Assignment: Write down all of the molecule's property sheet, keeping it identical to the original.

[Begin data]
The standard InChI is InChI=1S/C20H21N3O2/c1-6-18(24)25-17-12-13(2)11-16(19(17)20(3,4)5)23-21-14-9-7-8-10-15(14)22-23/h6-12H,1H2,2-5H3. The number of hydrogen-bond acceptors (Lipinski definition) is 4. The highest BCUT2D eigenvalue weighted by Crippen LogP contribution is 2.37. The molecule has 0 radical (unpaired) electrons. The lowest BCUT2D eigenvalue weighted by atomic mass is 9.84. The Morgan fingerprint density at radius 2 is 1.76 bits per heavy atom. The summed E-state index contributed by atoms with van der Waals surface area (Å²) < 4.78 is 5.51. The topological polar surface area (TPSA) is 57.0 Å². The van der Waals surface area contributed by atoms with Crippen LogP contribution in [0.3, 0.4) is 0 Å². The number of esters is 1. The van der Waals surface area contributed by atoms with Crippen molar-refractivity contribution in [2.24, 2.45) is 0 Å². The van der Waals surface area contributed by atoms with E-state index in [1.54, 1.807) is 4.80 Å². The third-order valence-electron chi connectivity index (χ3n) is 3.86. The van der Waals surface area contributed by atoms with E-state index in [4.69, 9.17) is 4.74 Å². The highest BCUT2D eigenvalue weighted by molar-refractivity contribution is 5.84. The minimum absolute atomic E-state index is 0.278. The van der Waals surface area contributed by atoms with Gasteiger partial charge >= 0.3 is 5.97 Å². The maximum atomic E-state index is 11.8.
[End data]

The standard InChI is InChI=1S/C20H21N3O2/c1-6-18(24)25-17-12-13(2)11-16(19(17)20(3,4)5)23-21-14-9-7-8-10-15(14)22-23/h6-12H,1H2,2-5H3. The number of hydrogen-bond acceptors (Lipinski definition) is 4. The highest BCUT2D eigenvalue weighted by Crippen LogP contribution is 2.37. The molecule has 0 radical (unpaired) electrons. The lowest BCUT2D eigenvalue weighted by atomic mass is 9.84. The Morgan fingerprint density at radius 2 is 1.76 bits per heavy atom. The summed E-state index contributed by atoms with van der Waals surface area (Å²) < 4.78 is 5.51. The topological polar surface area (TPSA) is 57.0 Å². The van der Waals surface area contributed by atoms with Crippen LogP contribution in [0.3, 0.4) is 0 Å². The number of esters is 1. The van der Waals surface area contributed by atoms with Crippen molar-refractivity contribution in [2.24, 2.45) is 0 Å². The van der Waals surface area contributed by atoms with E-state index in [1.54, 1.807) is 4.80 Å². The third-order valence-electron chi connectivity index (χ3n) is 3.86. The van der Waals surface area contributed by atoms with E-state index in [4.69, 9.17) is 4.74 Å². The highest BCUT2D eigenvalue weighted by molar-refractivity contribution is 5.84. The minimum absolute atomic E-state index is 0.278. The van der Waals surface area contributed by atoms with Gasteiger partial charge >= 0.3 is 5.97 Å². The maximum atomic E-state index is 11.8.